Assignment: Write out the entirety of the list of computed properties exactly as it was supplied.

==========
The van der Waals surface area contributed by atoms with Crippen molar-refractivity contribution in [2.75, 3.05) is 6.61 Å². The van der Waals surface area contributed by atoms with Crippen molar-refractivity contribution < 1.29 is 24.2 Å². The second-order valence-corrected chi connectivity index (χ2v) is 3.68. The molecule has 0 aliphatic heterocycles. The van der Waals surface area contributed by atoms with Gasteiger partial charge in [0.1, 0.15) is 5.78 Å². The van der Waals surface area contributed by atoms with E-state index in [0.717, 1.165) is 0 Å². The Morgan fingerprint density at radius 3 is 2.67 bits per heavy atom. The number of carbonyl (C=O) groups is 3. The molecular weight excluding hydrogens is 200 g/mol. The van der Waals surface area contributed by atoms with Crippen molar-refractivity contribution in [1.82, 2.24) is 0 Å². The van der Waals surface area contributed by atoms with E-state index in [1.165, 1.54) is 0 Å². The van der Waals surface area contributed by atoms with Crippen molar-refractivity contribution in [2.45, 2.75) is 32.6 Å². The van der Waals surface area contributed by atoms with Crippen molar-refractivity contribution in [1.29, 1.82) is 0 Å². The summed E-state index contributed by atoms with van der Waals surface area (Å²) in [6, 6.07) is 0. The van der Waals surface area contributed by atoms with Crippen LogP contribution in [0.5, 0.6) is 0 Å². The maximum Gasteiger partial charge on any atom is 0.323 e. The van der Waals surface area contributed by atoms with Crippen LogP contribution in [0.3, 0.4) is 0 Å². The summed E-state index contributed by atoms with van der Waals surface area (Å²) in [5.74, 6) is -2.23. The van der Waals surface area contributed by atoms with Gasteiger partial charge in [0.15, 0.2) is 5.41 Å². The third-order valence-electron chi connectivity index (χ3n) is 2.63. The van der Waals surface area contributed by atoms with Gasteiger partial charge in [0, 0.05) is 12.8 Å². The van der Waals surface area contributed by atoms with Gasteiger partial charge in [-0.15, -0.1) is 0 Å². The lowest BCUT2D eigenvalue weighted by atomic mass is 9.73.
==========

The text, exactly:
The van der Waals surface area contributed by atoms with Crippen molar-refractivity contribution in [2.75, 3.05) is 6.61 Å². The van der Waals surface area contributed by atoms with Crippen molar-refractivity contribution < 1.29 is 24.2 Å². The second-order valence-corrected chi connectivity index (χ2v) is 3.68. The molecule has 0 aliphatic heterocycles. The van der Waals surface area contributed by atoms with Gasteiger partial charge in [0.1, 0.15) is 5.78 Å². The van der Waals surface area contributed by atoms with E-state index in [0.717, 1.165) is 0 Å². The Morgan fingerprint density at radius 3 is 2.67 bits per heavy atom. The number of carbonyl (C=O) groups is 3. The molecular weight excluding hydrogens is 200 g/mol. The van der Waals surface area contributed by atoms with Crippen molar-refractivity contribution in [1.82, 2.24) is 0 Å². The van der Waals surface area contributed by atoms with E-state index in [1.165, 1.54) is 0 Å². The van der Waals surface area contributed by atoms with Crippen molar-refractivity contribution in [2.45, 2.75) is 32.6 Å². The van der Waals surface area contributed by atoms with Crippen molar-refractivity contribution in [1.29, 1.82) is 0 Å². The summed E-state index contributed by atoms with van der Waals surface area (Å²) in [6, 6.07) is 0. The van der Waals surface area contributed by atoms with Crippen LogP contribution in [0.5, 0.6) is 0 Å². The maximum Gasteiger partial charge on any atom is 0.323 e. The van der Waals surface area contributed by atoms with Crippen LogP contribution in [0.3, 0.4) is 0 Å². The summed E-state index contributed by atoms with van der Waals surface area (Å²) in [5.74, 6) is -2.23. The van der Waals surface area contributed by atoms with Gasteiger partial charge in [0.15, 0.2) is 5.41 Å². The third-order valence-electron chi connectivity index (χ3n) is 2.63. The van der Waals surface area contributed by atoms with Gasteiger partial charge in [0, 0.05) is 12.8 Å². The van der Waals surface area contributed by atoms with Gasteiger partial charge in [-0.15, -0.1) is 0 Å². The lowest BCUT2D eigenvalue weighted by atomic mass is 9.73.